Britain's Phoebe Paterson Pine on struggling to deal with Paralympic gold success

By Elizabeth HudsonBBC Sport
GB Para-archer Phoebe Paterson Pine
Paterson Pine is studying Sports Coaching and Science at Worcester University

After winning archery gold at last year's rescheduled Tokyo Paralympics, Britain's Phoebe Paterson Pine knew she should probably have been on top of the world.

On her Games debut, aged 23, the Cirencester archer triumphed in the women's compound event - a sweet success after a lifetime blighted by name calling and struggles with her disability.

But the post-Games blues cast a shadow over the Briton who tried archery for the first time aged 12 on a family holiday.

"I struggled really quite bad mentally when I got back from Japan. I just didn't know who I was and what I was doing," she tells BBC Sport.

"People thought what I had done was amazing and I must be on cloud nine. But I just had days when I didn't want to get out of bed because I just thought what was the point?

"It was almost like I was having an existential crisis.

"Going to a Paralympics, you get lots of advice and workshops on things like anti-doping and media training. There isn't any guidance for what happens when you win a gold medal - and it's different for everyone."

Paterson Pine took a break for a month, spending time with family and her boyfriend and indulging in another passion - knitting - but for someone who knows that shooting arrows has a positive effect on her wellbeing, it was difficult.

"I'm definitely doing better now than I was before," she says ahead of her return to competition at this week's World Archery Para Championships (19-27 February) in Dubai, where she aims to add a world title to her memorable Paralympic gold.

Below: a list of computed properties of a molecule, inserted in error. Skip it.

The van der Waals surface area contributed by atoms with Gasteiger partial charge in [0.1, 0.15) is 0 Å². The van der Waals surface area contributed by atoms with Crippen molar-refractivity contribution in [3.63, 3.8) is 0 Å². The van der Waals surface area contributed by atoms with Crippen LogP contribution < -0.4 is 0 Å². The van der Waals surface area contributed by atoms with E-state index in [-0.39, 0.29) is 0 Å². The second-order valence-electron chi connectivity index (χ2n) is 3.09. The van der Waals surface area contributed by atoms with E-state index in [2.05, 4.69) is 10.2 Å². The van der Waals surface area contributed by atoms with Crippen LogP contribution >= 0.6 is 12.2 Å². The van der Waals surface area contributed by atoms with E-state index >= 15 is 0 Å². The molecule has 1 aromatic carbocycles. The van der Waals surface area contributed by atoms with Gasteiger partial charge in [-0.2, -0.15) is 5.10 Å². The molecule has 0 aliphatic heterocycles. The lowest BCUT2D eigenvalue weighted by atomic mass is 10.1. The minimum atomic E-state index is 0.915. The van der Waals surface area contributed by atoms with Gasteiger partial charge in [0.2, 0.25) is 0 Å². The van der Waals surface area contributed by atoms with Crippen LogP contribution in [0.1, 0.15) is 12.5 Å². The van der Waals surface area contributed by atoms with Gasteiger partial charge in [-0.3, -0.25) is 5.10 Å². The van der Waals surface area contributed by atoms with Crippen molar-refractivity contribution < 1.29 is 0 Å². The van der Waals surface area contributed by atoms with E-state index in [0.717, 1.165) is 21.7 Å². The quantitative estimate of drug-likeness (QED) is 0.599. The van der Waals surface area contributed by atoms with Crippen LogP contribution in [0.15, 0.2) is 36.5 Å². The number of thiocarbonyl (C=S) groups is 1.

"I've started taking anti-depressants, which are really helping to mellow out the ups and downs a bit more.

"I'm also working with a new coach [former world medallist Andrea Gales] who is very experienced and knowledgeable and so supportive. Working with her has completely changed my mindset, so I feel happier in myself.

"I also feel like I've made the right choice when I comes to starting my medication, because it's something I need to do and I'm glad I have done, because it's such a taboo topic."

Phoebe Paterson Pine celebrates victory
Paterson Pine beat Chile's Mariana Zuniga Varela 134-133 in the Tokyo final

Paterson Pine's Tokyo gold was achieved the hard way. She missed the 2018 season because of a bone infection in her heel and struggled on her return in 2019 when the initial Paralympic qualification slots were secured.

After the coronavirus pandemic delayed the Games by a year, it gave her a fresh focus and she dealt with her mental health issues to secure a quota spot for Great Britain at the final qualification tournament in July, before then having to wait to see if the place was hers.

In Japan, she faced the challenge of four elimination matches in one morning in a sport where the smallest of margins can make a huge difference, going up against - and beating - GB team-mate Jess Stretton on her way to winning Paralympics GB's only gold in the sport at the Games.

Growing up with spina bifida which left her unable to run, school PE lessons were a particular challenge, coupled with frequent verbal abuse about her condition.

"I was always the last person to be picked on teams and if I didn't get picked I sat out. I hated it," she recalls.

"I knew that people were going to say things about the fact that I couldn't run and someone else was going to have to run more to make up for that. Then I felt bad for those around me and that was wrong.

"I have so many bad memories that I never thought I would ever take part in and enjoy sport.

"So to have found archery and gone to Tokyo and been successful, and also be awarded an MBE, proves that everyone who has ever said anything mean about my disability is just wrong. Look at what I have achieved - disability or no disability.

"I did an interview after Tokyo where I got very emotional over the fact that I have been called so many horrible names throughout my life.

"But of all the things I have ever been called, Paralympic champion is the best."

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